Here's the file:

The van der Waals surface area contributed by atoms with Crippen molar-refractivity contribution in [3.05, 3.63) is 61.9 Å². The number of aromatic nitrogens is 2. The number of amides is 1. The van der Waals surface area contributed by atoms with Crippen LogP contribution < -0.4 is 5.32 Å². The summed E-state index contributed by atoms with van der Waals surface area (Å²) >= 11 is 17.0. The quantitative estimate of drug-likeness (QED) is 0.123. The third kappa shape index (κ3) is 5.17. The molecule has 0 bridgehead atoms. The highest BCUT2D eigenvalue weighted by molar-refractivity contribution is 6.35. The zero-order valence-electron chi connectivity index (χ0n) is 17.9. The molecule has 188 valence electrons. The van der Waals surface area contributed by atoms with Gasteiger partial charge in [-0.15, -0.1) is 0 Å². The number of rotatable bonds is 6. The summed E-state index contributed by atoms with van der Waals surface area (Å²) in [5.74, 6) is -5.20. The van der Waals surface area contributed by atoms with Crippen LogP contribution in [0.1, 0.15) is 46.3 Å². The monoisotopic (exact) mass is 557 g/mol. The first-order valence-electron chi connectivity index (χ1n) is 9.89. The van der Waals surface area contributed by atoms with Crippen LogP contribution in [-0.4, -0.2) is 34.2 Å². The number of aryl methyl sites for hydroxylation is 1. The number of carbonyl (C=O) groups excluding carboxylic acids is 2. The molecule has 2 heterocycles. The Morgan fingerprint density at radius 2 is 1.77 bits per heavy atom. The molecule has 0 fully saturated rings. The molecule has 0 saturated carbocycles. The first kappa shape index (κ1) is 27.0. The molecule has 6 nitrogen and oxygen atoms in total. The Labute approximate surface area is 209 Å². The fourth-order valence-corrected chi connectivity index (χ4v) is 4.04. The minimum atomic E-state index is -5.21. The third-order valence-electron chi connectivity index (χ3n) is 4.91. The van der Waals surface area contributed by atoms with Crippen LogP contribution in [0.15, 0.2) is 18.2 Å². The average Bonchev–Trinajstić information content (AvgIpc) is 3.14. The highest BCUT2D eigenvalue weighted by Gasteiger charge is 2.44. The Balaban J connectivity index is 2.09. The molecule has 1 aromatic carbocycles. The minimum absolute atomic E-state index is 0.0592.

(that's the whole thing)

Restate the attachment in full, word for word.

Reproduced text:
The van der Waals surface area contributed by atoms with Crippen molar-refractivity contribution in [3.05, 3.63) is 61.9 Å². The number of aromatic nitrogens is 2. The number of amides is 1. The van der Waals surface area contributed by atoms with Crippen LogP contribution < -0.4 is 5.32 Å². The summed E-state index contributed by atoms with van der Waals surface area (Å²) >= 11 is 17.0. The quantitative estimate of drug-likeness (QED) is 0.123. The third kappa shape index (κ3) is 5.17. The molecule has 0 bridgehead atoms. The highest BCUT2D eigenvalue weighted by molar-refractivity contribution is 6.35. The zero-order valence-electron chi connectivity index (χ0n) is 17.9. The molecule has 188 valence electrons. The van der Waals surface area contributed by atoms with Gasteiger partial charge in [-0.15, -0.1) is 0 Å². The number of rotatable bonds is 6. The summed E-state index contributed by atoms with van der Waals surface area (Å²) in [5.74, 6) is -5.20. The van der Waals surface area contributed by atoms with Crippen LogP contribution in [0.1, 0.15) is 46.3 Å². The monoisotopic (exact) mass is 557 g/mol. The first-order valence-electron chi connectivity index (χ1n) is 9.89. The van der Waals surface area contributed by atoms with Crippen LogP contribution in [-0.4, -0.2) is 34.2 Å². The number of aryl methyl sites for hydroxylation is 1. The number of carbonyl (C=O) groups excluding carboxylic acids is 2. The molecule has 2 heterocycles. The Morgan fingerprint density at radius 2 is 1.77 bits per heavy atom. The molecule has 0 fully saturated rings. The molecule has 0 saturated carbocycles. The first kappa shape index (κ1) is 27.0. The molecule has 6 nitrogen and oxygen atoms in total. The Labute approximate surface area is 209 Å². The fourth-order valence-corrected chi connectivity index (χ4v) is 4.04. The minimum atomic E-state index is -5.21. The third-order valence-electron chi connectivity index (χ3n) is 4.91. The van der Waals surface area contributed by atoms with Crippen LogP contribution in [0.15, 0.2) is 18.2 Å². The average Bonchev–Trinajstić information content (AvgIpc) is 3.14. The highest BCUT2D eigenvalue weighted by Gasteiger charge is 2.44. The Balaban J connectivity index is 2.09. The molecule has 1 aromatic carbocycles. The minimum absolute atomic E-state index is 0.0592.